About this blogger:
Veronica Brandt holds a Bachelor Degree in Electrical Engineering. As editor, she has produced fine publications (as well as valuable reprints) dealing with Gregorian chant, hymnody, Latin, and other subjects. These publications are distinguished on account of their tastefulness. She lives in the Blue Mountains near Sydney, Australia, with her husband Peter and six children.
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“Worse, composers are now setting the introits of the missal [instead of the Graduale] to music, even to chant, though these texts were explicitly for spoken recitation only.”
— Dr. William Mahrt (Fall, 2015)

Teaching chant to your children
published 1 August 2015 by Veronica Brandt

teaching kids IRST OF ALL, I SHOULD SAY that the inspiration came from this post on reddit. It describes a simple plan to introduce Gregorian chant in a family.

If you eat a meal in common with a few other people, whatever the arrangement, then maybe this plan will work for you.

Sometimes it is hard to remember to say Grace after Meals, but it is a worthwhile habit. You don’t have to wait until everyone has finished their meal, whenever you remember is good.

The word “grace” comes from “gratias” which means “thanks”. You could take the opportunity to give thanks for particular blessings from the day which leads nicely into a thanksgiving prayer after meals like this one:

We give thee thanks, Almighty God, for all thy benefits, thou who livest and reignest, world without end. Amen.

or any other prayer of your choice.

Then here is an opportunity to sing something. It’s just one idea – maybe there’s another time that you’re all together that might suit you better, but for some families meal times are the main time for praying together. Whatever works for you. The main thing is to have a time to sing every day.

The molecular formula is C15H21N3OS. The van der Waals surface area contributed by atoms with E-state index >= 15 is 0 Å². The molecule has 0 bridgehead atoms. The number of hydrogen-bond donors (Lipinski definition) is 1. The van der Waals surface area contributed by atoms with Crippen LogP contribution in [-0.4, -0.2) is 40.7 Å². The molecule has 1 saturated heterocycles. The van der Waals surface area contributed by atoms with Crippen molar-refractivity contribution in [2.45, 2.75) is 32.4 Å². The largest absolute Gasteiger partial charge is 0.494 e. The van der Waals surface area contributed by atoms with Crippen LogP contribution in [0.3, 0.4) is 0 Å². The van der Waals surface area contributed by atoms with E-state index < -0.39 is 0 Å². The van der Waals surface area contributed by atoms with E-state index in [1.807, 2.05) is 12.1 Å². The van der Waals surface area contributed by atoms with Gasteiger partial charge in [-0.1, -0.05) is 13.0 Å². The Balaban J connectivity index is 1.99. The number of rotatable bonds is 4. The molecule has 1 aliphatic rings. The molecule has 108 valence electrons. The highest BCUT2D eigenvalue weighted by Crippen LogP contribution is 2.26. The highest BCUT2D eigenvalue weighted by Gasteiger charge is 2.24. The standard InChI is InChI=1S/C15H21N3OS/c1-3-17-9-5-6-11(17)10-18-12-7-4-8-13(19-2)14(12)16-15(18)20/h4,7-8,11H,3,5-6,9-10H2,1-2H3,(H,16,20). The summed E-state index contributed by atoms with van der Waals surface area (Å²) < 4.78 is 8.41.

Choose a piece. The Salve Regina is a popular choice. We know it well as the Hail Holy Queen said at the end of the Rosary.

The reddit article mentions the Parish Book of Chant and the Liber Brevior. It recommends printing off the relevant page and adding the English yourself. However, there is a handy, small, little known book called A New Book of Old Hymns which has the English translation right up there with the chant. I know some prefer to relegate the translation to a less conspicuous place, but this was typeset when I was new to Gregorian chant and having the translation there was important to me.

If you would like to print out a page out of my book, feel free! I have avoided making the pdf easily available in the hope that more people would buy the book, but I know being able to print pages for things like this is incredibly handy.

      * *  PDF: A New Book of Old Hymns, Fourth Edition 92 pages in Latin and English.

And if you like the book, it is available spiral bound, paperback or large print.